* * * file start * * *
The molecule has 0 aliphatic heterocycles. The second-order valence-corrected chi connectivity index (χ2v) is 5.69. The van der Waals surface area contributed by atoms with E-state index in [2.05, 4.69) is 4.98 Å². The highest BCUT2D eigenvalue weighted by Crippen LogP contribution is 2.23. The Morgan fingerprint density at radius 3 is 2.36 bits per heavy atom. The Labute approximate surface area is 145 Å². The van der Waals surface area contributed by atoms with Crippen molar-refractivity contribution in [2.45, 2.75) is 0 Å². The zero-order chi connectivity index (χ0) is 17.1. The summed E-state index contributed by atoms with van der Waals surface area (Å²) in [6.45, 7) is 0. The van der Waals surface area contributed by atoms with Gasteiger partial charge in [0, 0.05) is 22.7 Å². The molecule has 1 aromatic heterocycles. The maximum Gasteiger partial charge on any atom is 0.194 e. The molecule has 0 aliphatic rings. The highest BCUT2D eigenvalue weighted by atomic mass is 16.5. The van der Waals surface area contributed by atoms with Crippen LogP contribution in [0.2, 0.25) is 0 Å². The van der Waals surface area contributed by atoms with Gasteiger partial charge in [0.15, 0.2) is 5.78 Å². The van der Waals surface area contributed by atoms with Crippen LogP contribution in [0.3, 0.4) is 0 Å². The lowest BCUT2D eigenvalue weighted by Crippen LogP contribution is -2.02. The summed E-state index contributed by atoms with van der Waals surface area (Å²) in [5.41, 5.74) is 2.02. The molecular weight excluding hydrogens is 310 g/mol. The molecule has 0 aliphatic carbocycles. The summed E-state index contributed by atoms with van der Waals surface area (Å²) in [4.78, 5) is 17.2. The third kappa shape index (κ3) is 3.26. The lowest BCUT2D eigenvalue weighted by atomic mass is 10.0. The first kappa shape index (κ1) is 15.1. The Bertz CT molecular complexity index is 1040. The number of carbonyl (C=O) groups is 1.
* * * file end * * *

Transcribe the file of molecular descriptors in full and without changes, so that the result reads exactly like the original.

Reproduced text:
The molecule has 0 aliphatic heterocycles. The second-order valence-corrected chi connectivity index (χ2v) is 5.69. The van der Waals surface area contributed by atoms with E-state index in [2.05, 4.69) is 4.98 Å². The highest BCUT2D eigenvalue weighted by Crippen LogP contribution is 2.23. The Morgan fingerprint density at radius 3 is 2.36 bits per heavy atom. The Labute approximate surface area is 145 Å². The van der Waals surface area contributed by atoms with Crippen molar-refractivity contribution in [2.45, 2.75) is 0 Å². The zero-order chi connectivity index (χ0) is 17.1. The summed E-state index contributed by atoms with van der Waals surface area (Å²) in [6.45, 7) is 0. The van der Waals surface area contributed by atoms with Gasteiger partial charge in [0, 0.05) is 22.7 Å². The molecule has 1 aromatic heterocycles. The maximum Gasteiger partial charge on any atom is 0.194 e. The molecule has 0 aliphatic rings. The highest BCUT2D eigenvalue weighted by atomic mass is 16.5. The van der Waals surface area contributed by atoms with Crippen LogP contribution in [0.2, 0.25) is 0 Å². The van der Waals surface area contributed by atoms with Gasteiger partial charge in [0.15, 0.2) is 5.78 Å². The van der Waals surface area contributed by atoms with Crippen LogP contribution in [0.3, 0.4) is 0 Å². The lowest BCUT2D eigenvalue weighted by Crippen LogP contribution is -2.02. The summed E-state index contributed by atoms with van der Waals surface area (Å²) in [5.41, 5.74) is 2.02. The molecular weight excluding hydrogens is 310 g/mol. The molecule has 0 aliphatic carbocycles. The summed E-state index contributed by atoms with van der Waals surface area (Å²) in [4.78, 5) is 17.2. The third kappa shape index (κ3) is 3.26. The lowest BCUT2D eigenvalue weighted by atomic mass is 10.0. The first kappa shape index (κ1) is 15.1. The Bertz CT molecular complexity index is 1040. The number of carbonyl (C=O) groups is 1.